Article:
HMS Alceste (1806)
French frigate Pomone engaging with Alceste and Active on 29 November 1811
Painting by Pierre Julien Gilbert
|Laid down:||May 1804|
|Launched:||9 September 1805|
|Captured:||By the British on 25 September 1806|
|Acquired:||Captured on 25 September 1806|
|Reclassified:||Troopship in 1814|
|Class and type:||38 gun Armide-class frigate; re-rated as 46 guns in 1817|
|Tons burthen:||1,097 bm|
|Beam:||40 ft (12.2 m)|
|Draught:||12 ft 8 in (3.86 m)|
|Sail plan:||Full rigged ship|
|Complement:||284 (later 315)|
|Armament:||Fc: 2 × 9-pounder guns and 2 × 32-pounder carronades|
HMS Alceste was built at Rochefort in 1804 for the French Navy as the Minerve, an Armide-class frigate. As part of a French squadron, anchored in the roads of the Île-d'Aix, in the spring of 1806, she engaged HMS Pallas, then under Lord Cochrane. During the duel, the ships became entangled and ran aground but Cochrane, having spotted French reinforcements arriving, managed to free his ship and take off.
Captured by the British in an action on 25 September 1806, Minerve was brought into Royal Navy service as HMS Alceste in March 1807. Continuing to serve throughout the Napoleonic Wars, on 29 November 1811 she led a British squadron that captured a French military convoy bound for Trieste, and in doing so, may have changed the course of the war. In 1814 she was converted to a troopship and used to transport British soldiers to North America during the War of 1812.
Following the Treaty of Vienna in 1815, Alceste was chosen to carry Lord Amherst on his 1816 diplomatic mission to China. On the return journey, she foundered on a reef in the Java Sea where, after the evacuation of her passengers and crew, she was plundered and burned by Malayan pirates.
Construction and armament
Alceste was built to a design by Pierre Rolland for the French Navy as the Minerve, an Armide-Class frigate. Built at Rochefort with construction starting in May 1804, she was launched in September 1805 and finished in November. Measuring 152 feet 5 inches (46.46 m) along her gundeck with a 40 feet (12 m) beam and a depth in the hold of 12 feet 8 inches (3.86 m); she had a capacity of just over 1,097 tons BM. When first fitted out, Minerve carried twenty-eight 18 pounders (8.2 kg) as her main battery and fourteen 32 pounders (15 kg) carronades on her quarter-deck, while her forecastle had two 9 pounders (4.1 kg) long guns and two 32 pounders (15 kg) carronades.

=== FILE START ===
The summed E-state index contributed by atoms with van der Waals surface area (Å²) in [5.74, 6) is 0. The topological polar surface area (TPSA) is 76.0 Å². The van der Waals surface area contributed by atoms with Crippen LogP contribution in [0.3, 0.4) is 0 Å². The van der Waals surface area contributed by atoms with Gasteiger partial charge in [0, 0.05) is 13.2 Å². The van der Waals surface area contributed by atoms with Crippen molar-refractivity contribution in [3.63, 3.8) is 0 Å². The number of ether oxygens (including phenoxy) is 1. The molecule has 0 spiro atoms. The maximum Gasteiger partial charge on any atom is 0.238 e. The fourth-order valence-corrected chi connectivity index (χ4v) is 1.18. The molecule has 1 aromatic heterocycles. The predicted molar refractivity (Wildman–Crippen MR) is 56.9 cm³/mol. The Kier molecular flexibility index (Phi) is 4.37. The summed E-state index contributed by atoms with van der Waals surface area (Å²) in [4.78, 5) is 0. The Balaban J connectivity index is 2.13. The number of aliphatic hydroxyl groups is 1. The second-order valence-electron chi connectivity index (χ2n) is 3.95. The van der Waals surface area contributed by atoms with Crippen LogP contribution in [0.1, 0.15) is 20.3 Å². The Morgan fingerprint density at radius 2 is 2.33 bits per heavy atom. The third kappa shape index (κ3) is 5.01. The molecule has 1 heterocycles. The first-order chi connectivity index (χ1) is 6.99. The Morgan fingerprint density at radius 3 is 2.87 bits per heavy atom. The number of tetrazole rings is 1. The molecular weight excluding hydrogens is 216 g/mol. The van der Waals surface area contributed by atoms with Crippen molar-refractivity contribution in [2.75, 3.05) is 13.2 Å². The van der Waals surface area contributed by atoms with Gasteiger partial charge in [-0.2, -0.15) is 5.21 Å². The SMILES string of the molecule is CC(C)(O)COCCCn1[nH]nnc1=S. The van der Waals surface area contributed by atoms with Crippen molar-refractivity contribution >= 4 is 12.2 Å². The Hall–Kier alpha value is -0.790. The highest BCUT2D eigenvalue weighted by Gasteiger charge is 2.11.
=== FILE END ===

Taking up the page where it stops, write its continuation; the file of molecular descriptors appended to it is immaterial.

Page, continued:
Minerve was commanded by Capitaine Jaques Collet in April 1806, in a squadron under Contre-Amiral Zacharie Allemand which comprised five ships-of-the-line, five frigates and four smaller vessels, and was anchored under the shore batteries of the Île-d'Aix Sent by Sir Edward Thornbrough to count the enemy ships in the roadstead behind the island, Pallas under the command of Thomas Cochrane arrived on 25 April. Minerve and three corvettes, Lynx, Sylphe and Palinure, were ordered to meet the British frigate and as they approached, Pallas discharged her guns leading to a small engagement in which no ship incurred much damage. Collet then spotted the frigate Iris, the 16-gun Hazard and a cutter, and decided to seek shelter beneath the island's guns. The British then left.
Pallas returned on 12 May with Indefatigable and a 16-gun ship-sloop, Kingfisher. The unfavourable winds, plus the two large frigates and three brigs, Allemande had despatched, caused the British to withdraw. Two days later, Pallas was once more sighted and Allemande again ordered Minerve, Lynx, Sylphe and Palinure to chase Cochrane off. Collett ordered all sail in the hope of catching Pallas before she could escape, but Cochrane was in no hurry to leave and even attempted to draw Minerve on by backing his topsails. Once in range, Pallas fired into the enemy, bringing down the main topsail yard of one of the smaller vessels, before making off among the shoals with Minerve in pursuit. By 13:00, Minerve had come up on the leeward side of Pallas, whereupon Pallas fired into her and closed with the intention of boarding. Just at that moment, Minerve hit a sandbank and Pallas crashed into her with such force that her guns were jolted from their positions. Pallas then unleashed a devastating broadside. Both ships were damaged in the collision but because Pallas drew less water than Minerve, her crew were able to free her and take off, having spotted two forty-gun French frigates, Armide and Infatigable, approaching. Kingfisher, disobeyed her orders to keep offshore, and sailed in to take Pallas in tow, which had lost her jib-boom, spritsail and stunsail yards, main topsail yard and fore topmast.  The damage to Minerve was relatively minor, she was later re-floated and taken to Rochefort for repair. The engagement on 14 May cost the lives of seven seamen aboard Minerve, with a further fourteen injured. The casualties aboard Pallas were light; one dead and five wounded.
With the large frigates; Armide, Gloire, Infatigable, Thémis, and the brig-corvettes Lynx and Sylphe; Minerve formed a squadron under Eléon-Jean-Nicolas Soleil, which left Rochefort on 24 September 1806, bound for the West Indies. At 01:00 the following morning they were spotted near the Chasseron lighthouse, by a powerful British squadron under Samuel Hood comprising the five 74-gun ships; Centaur, Achille, Monarch, Revenge and Mars, the 98-gun Windsor Castle, and the 16-gun brig, Atalante. Mistaking the large frigates for ships-of-the-line, Hood ordered his scattered ships to form line-of-battle but before they could comply, the error was realised and the signal for general chase was given.